If you have some cash to spare and want to contribute to the help effort:

Donate to the Philippine Red Cross for ONDOY victims
September 26, 2009 — ninaterol

Monetary Donations:
Please send cash or check donations to the PNRC National Headquarters in Manila. Checks should be made payable to The Philippine National Red Cross. We can also arrange for donation pick-up
Account Name: The Phil. Nat’l. Red Cross

Port Area Branch
Peso Acct.: 151-3-041-63122-8
Dollar Acct.: 151-2-151-00218-2
Type of Acct. : SAVINGS
Swift Code: MBTC PH MM

Port Area Branch
Peso Acct.: 4991-0010-99
Type of Account: CURRENT

UN Branch
Dollar Acct.: 8114-0030-94
Type of Account: SAVINGS
Swift Code: BOPI PH MM

For your donations to be properly acknowledged, please fax the bank transaction slip at nos. +63.2.527.0575 or +63.2.404.0979 with your name, address and contact number.

Credit Card
Please fax the following info to +632.404.09.79 and +632.527.0575:

Name of card member, billing address, contact nos. (phone & mobile), credit card no., expiration date, CCV2/ CVC2 (last three digits at the back of the credit card), billing address, amount to be donated

For online donations you may also visit our website at

In-Kind Donations

Please send in-kind local donations to The Philippine National Red Cross – National Headquarters in Manila. We could also arrange for donation pick-up.

1. Send a letter of intent to donate to the PNRC
2. A letter of acceptance from PNRC shall be sent back to the donor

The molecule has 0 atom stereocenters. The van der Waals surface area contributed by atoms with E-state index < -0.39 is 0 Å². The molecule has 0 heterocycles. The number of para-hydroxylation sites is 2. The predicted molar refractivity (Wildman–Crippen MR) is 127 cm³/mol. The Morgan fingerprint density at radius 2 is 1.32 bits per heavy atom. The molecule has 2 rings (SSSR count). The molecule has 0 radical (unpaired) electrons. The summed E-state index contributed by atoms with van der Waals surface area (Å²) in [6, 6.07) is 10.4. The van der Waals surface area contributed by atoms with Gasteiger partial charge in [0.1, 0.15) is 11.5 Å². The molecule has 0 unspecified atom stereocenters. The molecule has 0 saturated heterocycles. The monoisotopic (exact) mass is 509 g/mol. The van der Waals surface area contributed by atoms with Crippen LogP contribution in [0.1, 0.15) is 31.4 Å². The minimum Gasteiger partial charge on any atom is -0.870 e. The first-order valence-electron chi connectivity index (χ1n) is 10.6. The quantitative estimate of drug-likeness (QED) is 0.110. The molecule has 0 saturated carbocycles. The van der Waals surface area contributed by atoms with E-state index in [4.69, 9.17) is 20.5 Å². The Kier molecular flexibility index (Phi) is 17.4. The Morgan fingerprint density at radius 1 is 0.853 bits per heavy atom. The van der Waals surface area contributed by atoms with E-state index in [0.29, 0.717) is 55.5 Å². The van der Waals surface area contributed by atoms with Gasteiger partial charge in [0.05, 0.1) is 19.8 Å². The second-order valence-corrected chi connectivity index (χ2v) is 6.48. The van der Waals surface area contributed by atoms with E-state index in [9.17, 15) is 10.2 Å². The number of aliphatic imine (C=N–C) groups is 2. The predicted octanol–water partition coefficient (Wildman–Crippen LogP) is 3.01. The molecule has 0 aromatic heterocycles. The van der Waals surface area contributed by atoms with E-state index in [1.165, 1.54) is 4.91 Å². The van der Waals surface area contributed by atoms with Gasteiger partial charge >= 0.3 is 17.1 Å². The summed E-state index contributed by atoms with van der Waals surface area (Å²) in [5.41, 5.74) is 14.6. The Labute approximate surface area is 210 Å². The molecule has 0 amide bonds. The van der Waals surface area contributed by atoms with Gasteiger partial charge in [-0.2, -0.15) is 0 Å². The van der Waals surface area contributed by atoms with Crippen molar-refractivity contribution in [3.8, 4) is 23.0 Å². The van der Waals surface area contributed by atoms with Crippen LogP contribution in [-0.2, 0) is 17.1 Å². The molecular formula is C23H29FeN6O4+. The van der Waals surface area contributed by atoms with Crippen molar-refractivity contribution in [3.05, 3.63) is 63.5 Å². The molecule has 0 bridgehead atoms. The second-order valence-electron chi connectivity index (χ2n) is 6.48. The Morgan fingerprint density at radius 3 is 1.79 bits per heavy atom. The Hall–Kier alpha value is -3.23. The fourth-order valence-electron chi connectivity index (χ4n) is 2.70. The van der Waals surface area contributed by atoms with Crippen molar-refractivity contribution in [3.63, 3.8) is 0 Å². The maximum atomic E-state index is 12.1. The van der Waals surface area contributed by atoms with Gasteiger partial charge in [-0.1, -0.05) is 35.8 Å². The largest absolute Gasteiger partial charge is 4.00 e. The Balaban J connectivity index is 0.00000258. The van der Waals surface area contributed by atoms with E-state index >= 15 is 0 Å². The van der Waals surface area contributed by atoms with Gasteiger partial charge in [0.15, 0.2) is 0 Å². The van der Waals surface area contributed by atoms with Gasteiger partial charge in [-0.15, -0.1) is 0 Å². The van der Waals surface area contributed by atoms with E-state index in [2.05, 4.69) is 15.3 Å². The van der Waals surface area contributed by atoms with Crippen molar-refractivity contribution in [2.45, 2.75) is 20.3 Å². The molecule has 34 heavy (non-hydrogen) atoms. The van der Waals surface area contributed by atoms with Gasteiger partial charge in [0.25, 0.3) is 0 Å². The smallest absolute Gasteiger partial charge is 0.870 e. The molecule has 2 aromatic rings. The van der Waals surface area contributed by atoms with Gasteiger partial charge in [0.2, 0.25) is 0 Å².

3. Immediately after shipping the goods, please send the (a) original Deed of Donation, (b) copy of packing list and (c) original Airway Bill for air shipments or Bill of Lading for sea shipments to The Philippine National Red Cross–National Headquarters c/o Secretary General Corazon Alma de Leon, Bonifacio Drive, Port Area, Manila 2803, Philippines.

The PNRC does not accept rotten, damaged, expired or decayed goods. Though we appreciate your generosity, the PNRC also discourages donations of old clothes as we have more than enough to go around.

SMS and G-CASH (Globe
SMS: text REDAMOUNT to 2899 (Globe) or 4483 (Smart)

Food items: Rice, noodles, canned goods, sugar, iodized salt, cooking oil, monggo beans and potable water

Medicines: Paracetamol, antibiotics, analgesic, oral rehydration salts, multivitamins and medications to treat diarrheal diseases

Non-food items: Bath soaps, face towels, shampoo, toothbrush, toothpaste, plastic mats, blankets, mosquito nets, jerry cans, water containers, water purification tablets, plastic sheetings, and Laundry soap

Rehabilitation Programs: Shelter materials for house repair

Call Hotline 143 or 527.0000

Bonifacio Drive, Port Area,
Manila 2803, Philippines

If you want to help coordinate efforts for rescue and relief teams, there’s Typhoon Ondoy Mapping Team.  The current map can be viewed here.

I know not everyone can put in an effort to help but if you haven’t been affected by the storm or got through it relatively unharmed like me, please try to do your part.  If you remember your Civics/Araling Panlipunan/History subjects, one of the most known Filipino trait is Bayanihan.  Let’s put aside our differences and help our kababayans who are victims of this calamity pull through.

To quote, a good friend: “Walang tutulong sa atin kungdi tayo tayo rin lang.”

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  1. york_litoris Tom Baker October 19, 2009 Reply

    This is indeed a real tragedy and thanks for the information. I will do what I can to help. Take care.